States Constitution; art. 24 of the Massachusetts Declaration
of Rights. The request was denied. Clay then filed a petition
for declaratory relief, pursuant to G. L. c. 231A, or relief
in the nature of certiorari under G. L. c. 249, § 4, in
the county court. A single justice reserved and reported the
case for determination by the full court.
consider whether (1) the amended § 133A, imposing a
supermajority requirement on decisions to grant parole, was
applied retroactively to Clay; and, if it was, (2) whether
such retroactive application is an ex post facto violation,
either on its face or as applied to Clay. After answering the
first question in the affirmative, we conclude that, because
Clay is able to show, by presenting evidence in the form of a
parole board decision, that he received affirmative votes
from a majority of the members but was denied parole under
the supermajority amendment, such amendment is, as applied to
him, an ex post facto violation.
United States Constitution and the Massachusetts Declaration
of Rights provide protection from the operation of ex post
facto laws. See Commonwealth v. Kelley, 411
Mass. 212, 214 (1991). See also Police Pep't of Salem
v. Sullivan, 460 Mass. 637, 644 n.ll (2011) ("We
interpret the ex post facto clause of the State Constitution
to be coextensive with that of the Federal
Constitution"). The ex post facto clause is intended to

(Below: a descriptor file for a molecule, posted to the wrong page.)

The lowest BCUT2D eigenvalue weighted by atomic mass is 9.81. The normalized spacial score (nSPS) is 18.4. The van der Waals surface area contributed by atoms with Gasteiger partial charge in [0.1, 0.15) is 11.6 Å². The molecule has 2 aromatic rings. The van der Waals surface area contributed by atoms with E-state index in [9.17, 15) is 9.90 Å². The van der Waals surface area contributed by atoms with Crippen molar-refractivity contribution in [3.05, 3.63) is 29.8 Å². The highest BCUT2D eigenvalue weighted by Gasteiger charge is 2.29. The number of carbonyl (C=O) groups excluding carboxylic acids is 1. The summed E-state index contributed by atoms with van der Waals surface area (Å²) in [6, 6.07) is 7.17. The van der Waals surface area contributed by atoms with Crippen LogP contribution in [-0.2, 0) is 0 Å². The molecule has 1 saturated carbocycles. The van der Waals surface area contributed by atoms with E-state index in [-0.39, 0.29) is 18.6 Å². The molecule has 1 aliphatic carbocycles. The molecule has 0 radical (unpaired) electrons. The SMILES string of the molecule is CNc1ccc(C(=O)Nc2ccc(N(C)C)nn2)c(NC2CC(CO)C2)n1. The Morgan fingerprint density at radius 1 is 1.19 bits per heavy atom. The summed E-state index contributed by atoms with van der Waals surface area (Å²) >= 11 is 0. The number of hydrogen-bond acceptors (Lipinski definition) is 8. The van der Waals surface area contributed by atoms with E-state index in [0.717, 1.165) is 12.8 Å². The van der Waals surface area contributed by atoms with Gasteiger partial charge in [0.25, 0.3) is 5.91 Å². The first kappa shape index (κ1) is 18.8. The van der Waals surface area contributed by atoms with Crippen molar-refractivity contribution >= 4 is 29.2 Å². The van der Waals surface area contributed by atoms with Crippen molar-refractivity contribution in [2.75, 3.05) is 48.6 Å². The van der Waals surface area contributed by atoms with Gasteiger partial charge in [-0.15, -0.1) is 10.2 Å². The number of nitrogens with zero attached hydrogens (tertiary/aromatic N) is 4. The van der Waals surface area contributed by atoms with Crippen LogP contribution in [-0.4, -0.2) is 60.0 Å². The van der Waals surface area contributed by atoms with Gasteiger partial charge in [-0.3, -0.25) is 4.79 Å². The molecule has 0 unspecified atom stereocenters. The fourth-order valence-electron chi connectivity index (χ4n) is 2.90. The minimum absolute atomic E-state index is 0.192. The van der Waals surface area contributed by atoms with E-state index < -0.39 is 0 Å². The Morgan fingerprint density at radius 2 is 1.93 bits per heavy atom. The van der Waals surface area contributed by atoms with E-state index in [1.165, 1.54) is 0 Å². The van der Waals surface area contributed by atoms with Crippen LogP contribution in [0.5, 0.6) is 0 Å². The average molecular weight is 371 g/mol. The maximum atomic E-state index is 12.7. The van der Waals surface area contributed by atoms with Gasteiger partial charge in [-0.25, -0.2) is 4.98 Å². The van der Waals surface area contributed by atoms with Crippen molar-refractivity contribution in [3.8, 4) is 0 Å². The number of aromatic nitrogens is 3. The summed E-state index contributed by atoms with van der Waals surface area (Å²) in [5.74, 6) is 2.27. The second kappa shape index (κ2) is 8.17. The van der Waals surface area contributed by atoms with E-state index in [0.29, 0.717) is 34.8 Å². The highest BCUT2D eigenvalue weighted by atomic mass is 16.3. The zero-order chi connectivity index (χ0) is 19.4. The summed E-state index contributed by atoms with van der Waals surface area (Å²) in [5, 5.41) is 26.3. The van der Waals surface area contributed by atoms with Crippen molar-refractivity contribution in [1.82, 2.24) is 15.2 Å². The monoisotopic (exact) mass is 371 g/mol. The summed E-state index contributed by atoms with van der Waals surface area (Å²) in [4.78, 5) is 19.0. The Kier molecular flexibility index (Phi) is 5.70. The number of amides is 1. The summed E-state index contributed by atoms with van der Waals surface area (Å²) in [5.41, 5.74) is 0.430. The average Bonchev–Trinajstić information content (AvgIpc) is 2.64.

prohibit laws that "retroactively alter the definition
of crimes or increase the punishment for criminal acts."
Collins v. Youngblood, 497 U.S. 37, 43
(1990). See Opinion of the Justices, 423 Mass. 1201,
1225 (1996) ("Poes the statute change the
punishment, and inflict  a greater
punishment, than the law annexed to the crime, when
committed?" [quotation omitted]). One category of
prohibited laws are those that, when applied retroactively,
"enhance the possible penalty for a crime committed
when an earlier version of the statute was in effect."
Brown, 466 Mass. at 689 n.10, citing Calder
v. Bull, 3 U.S. (3 Pall.) 386, 390 (1798).
Retroactive changes that apply to the denial of parole are a
proper subject for application of the ex post facto clause.
See, e.g., Garner v. Jones, 529 U.S. 244,
250 (2000); California Dep't of Corrections
v. Morales, 514 U.S. 499, 509 (1995);
Fender v. Thompson, 883 F.2d 303, 305 (4th
Cir. 1989) ("parole eligibility is part of the law
annexed to the crime at the time of a person's
offense" [citation omitted]); Brown,
supra at 688-689; Stewart v. Chairman
of the Mass. Parole Bd., 35 Mass.App.Ct. 843, 845
(1994). See also Weaver v. Graham, 450 U.S.
24, 29-30 (1981) (statute presenting significant risk of
depriving individual of opportunity to shorten time in prison
may also violate ex post facto doctrine); United States
ex rel. Steigler v. Board of Parole, 501
F.Supp. 1077, 1080 (D. Del. 1980) ("the possibility of
parole is part and parcel of the punishment for a
prevail on an ex post facto claim, a litigant "must show
both [(1)] that the law he challenges operates retroactively
(that it applies to conduct completed before its enactment)
and [(2)] that it raises the penalty from whatever the law
provided when he acted." Doe, Sex Offender Registry
Bd. No. 10800v. Sex Offender Registry Bd., ...